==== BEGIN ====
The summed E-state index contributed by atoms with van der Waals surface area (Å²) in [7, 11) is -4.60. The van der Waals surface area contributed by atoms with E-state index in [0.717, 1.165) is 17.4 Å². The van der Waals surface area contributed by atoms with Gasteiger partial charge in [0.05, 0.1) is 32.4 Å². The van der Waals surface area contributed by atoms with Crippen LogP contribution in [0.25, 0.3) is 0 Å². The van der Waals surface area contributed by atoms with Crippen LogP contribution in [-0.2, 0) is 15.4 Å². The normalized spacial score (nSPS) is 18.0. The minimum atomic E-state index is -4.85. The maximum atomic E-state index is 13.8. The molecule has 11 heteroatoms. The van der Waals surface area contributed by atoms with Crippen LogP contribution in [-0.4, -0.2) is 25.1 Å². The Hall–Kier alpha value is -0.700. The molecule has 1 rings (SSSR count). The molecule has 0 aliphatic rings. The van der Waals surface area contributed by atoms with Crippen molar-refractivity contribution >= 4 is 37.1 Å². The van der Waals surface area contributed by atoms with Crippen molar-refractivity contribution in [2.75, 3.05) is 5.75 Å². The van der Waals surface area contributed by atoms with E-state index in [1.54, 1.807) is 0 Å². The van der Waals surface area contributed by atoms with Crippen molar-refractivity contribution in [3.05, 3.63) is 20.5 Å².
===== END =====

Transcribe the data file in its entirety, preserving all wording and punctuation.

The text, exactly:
The summed E-state index contributed by atoms with van der Waals surface area (Å²) in [7, 11) is -4.60. The van der Waals surface area contributed by atoms with E-state index in [0.717, 1.165) is 17.4 Å². The van der Waals surface area contributed by atoms with Gasteiger partial charge in [0.05, 0.1) is 32.4 Å². The van der Waals surface area contributed by atoms with Crippen LogP contribution in [0.25, 0.3) is 0 Å². The van der Waals surface area contributed by atoms with Crippen LogP contribution in [-0.2, 0) is 15.4 Å². The normalized spacial score (nSPS) is 18.0. The minimum atomic E-state index is -4.85. The maximum atomic E-state index is 13.8. The molecule has 11 heteroatoms. The van der Waals surface area contributed by atoms with Crippen LogP contribution in [-0.4, -0.2) is 25.1 Å². The Hall–Kier alpha value is -0.700. The molecule has 1 rings (SSSR count). The molecule has 0 aliphatic rings. The van der Waals surface area contributed by atoms with Crippen molar-refractivity contribution >= 4 is 37.1 Å². The van der Waals surface area contributed by atoms with Crippen molar-refractivity contribution in [2.75, 3.05) is 5.75 Å². The van der Waals surface area contributed by atoms with E-state index in [1.54, 1.807) is 0 Å². The van der Waals surface area contributed by atoms with Crippen molar-refractivity contribution in [3.05, 3.63) is 20.5 Å².